Phoenix Zoo Primate Keeper Debbie captured this sweet moment of baby Siamang Bodie playing with his toys and trying to stand while holding onto mom. (Video was taken on the siamangs' island inside their night house before they headed back outside.)
Cheyenne Mountain Zoo Keepers have spotted the Zoo's youngest Siamang, Rahsia (born Labor Day 2020), being extra playful in the mornings as she explores her habitat and tests more solid foods, like lettuce. As she grows older and more independent, you're likely to see her sticking close to her dad, Wayan. This is a normal behavior for her species, and keepers say it's a healthy sign of development as she becomes less reliant on mom, Eve.
Phoenix Zoo Siamangs Haddie and Boyd welcomed this sweet little baby on November 22. Mom and baby are doing very well. While Zoo official don't yet know the baby's sex, they’ll announce it as soon as they know.
These photos and videos were taken in the Siamangs’ night house. Haddie, Boyd and now the baby live on an island. While keepers clean the island habitat and set out food and behavioral enrichment, the Siamangs hang out together in this night house.
Keepers and staff at Attica Zoological Park in Athens, Greece are thrilled to announce the birth of a male baby Siamang gibbon. The infant was born December 21 and he’s the 4th baby of Attica’s pair, Guildo and Conor.
Attica Zoo keeps their siamangs in free contact with the keepers so they can monitor their health and behavior from up close and be ready to treat any illness or injury from the very first signs.
Getting the baby used to this starts very early, from its first days.
Siamangs dwell in the Tropical rainforests of Malaysia, Sumatra, and Thailand.
Unlike other apes, they usually walk on two legs when on the ground.
Their extra-long arms help them swing from branch to branch, leaping distances up to 9m.
They are monogamous and pairs usually stay together for life.
Siamangs are syndactylous, having their 2nd and 3rd toes fused by a thin webbing of skin.
When fully inflated, the throat sac is comparable in size to the animal's head.
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A 37-year-old Siamang, named Eloise, was recently photographed holding her infant after giving birth on exhibit, as volunteers and guests looked on, providing the San Diego Zoo with its first Siamang infant in more than 12 years.
Eloise and 35-year-old male, Unkie, had already been successful parents, and their genes are well represented in the Zoo’s Siamang population, so the pair’s breeding had been restricted for a number of years by chemical contraception. For that reason, the arrival of their newest youngster this week was a welcome surprise for animal care staff.
Photo Credits: Tammy Spratt/San Diego Zoo Global
The Siamang (Symphalangus syndactylus) is an arboreal black-furred gibbon that is native to the forests of Indonesia, Malaysia and Thailand. It is the largest of the species and can be twice the size of other gibbons. Siamangs, like many of the animals at the San Diego Zoo and San Diego Zoo Safari Park, take part in the Species Survival Plan (SSP), a breeding program designed to ensure healthy, genetically diverse populations of threatened and endangered species through a network of accredited zoos. The Siamang is currently classified as “Endangered” by the IUCN.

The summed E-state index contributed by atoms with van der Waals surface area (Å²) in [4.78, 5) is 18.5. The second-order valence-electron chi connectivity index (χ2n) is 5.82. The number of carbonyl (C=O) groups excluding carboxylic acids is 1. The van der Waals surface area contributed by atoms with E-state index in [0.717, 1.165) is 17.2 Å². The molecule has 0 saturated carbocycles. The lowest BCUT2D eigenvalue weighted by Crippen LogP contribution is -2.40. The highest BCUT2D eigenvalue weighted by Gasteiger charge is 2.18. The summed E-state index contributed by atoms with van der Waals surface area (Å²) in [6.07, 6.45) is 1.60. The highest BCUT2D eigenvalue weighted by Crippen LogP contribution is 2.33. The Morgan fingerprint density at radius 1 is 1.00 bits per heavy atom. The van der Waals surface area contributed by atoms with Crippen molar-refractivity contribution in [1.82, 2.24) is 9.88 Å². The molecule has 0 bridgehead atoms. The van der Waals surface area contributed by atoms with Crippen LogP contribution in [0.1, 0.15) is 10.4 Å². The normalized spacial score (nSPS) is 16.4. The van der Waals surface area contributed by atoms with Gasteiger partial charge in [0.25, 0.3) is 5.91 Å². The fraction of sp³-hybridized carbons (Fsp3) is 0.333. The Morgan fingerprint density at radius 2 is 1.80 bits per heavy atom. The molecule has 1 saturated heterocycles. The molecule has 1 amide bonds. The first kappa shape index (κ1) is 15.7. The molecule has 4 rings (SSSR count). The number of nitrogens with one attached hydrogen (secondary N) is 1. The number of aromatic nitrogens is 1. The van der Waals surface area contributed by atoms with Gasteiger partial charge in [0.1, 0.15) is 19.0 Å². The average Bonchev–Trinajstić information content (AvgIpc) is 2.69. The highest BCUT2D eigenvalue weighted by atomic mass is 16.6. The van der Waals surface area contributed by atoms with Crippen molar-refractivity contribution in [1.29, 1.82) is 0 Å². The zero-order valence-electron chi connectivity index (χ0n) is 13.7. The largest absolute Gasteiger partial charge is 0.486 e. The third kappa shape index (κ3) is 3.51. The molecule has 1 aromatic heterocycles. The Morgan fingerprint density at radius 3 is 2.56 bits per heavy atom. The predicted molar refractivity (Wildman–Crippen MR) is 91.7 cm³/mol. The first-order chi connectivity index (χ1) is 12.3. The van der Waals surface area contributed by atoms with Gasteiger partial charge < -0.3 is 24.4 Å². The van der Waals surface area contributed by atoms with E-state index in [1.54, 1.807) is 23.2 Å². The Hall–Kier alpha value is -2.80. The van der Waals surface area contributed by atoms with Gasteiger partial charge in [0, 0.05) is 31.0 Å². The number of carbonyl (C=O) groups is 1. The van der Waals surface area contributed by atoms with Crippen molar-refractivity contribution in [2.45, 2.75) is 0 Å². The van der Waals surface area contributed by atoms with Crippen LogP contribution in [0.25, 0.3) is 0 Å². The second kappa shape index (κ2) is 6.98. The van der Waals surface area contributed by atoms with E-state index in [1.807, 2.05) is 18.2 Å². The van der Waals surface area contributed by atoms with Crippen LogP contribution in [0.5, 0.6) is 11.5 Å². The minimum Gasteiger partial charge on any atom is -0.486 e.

Animal care staff plans to perform a full exam on the infant in the months ahead, and will be able to determine its sex at that time. Currently, Eloise, Unkie, and their newest addition are doing well, and Zoo guests can visit the trio in their habitat along Orangutan Trail, inside the Zoo’s Lost Forest.
Earlier this month, Siamang mom and dad, Jamby and Jan (Jan is the boy), welcomed their first baby, which also marks the first baby Siamang for Zoological Center Tel Aviv Ramat Gan. Even though Jamby's pregnancy lasted eight months, the healthy baby weighed in at just 170 grams (1/3rd of a pound)!
When these Siamangs first arrived at Zoo Tel Aviv, they were exhibited with the Orangutans but the match was not meant to be. Jamby and Jan felt the need assert their dominance over their gentle roommates. When keepers decided the Siamangs were being bullies, the red apes were relocated.
Siamangs are endangered in their native home of Southeast Asia due to habitat destruction.
Early in the morning on May 26, 2011 a Siamang Gibbon baby was born at BREC’s Baton Rouge Zoo in Louisiana. The baby is currently on exhibit with its mother (born in 1993 at Fresno Zoo) and father (born in 1984 at San Francisco Zoo). Siamangs are monogamous and live with offspring until they reach maturity. This pair has reproduced in the past, and this is their third baby together.
At birth, the baby clings to its mother’s abdomen, getting necessary warmth and support. By age 2 the baby is independent, but still very much a part of the family structure. Siamangs are not possessive about food and often share with mates and offspring. They are fed a variety of fruits and vegetables along with primate chow.
Born August 29th, this tiny, lanky baby Siamang sprawls out on his mother Haddie's tummy at Tampa's Lowry Park Zoo. A type of gibbon, Siamang are known for their unique "duets," where male and females each have a distinct part of a "song" they bark back and forth to one another across the jungle for up to 25 minutes.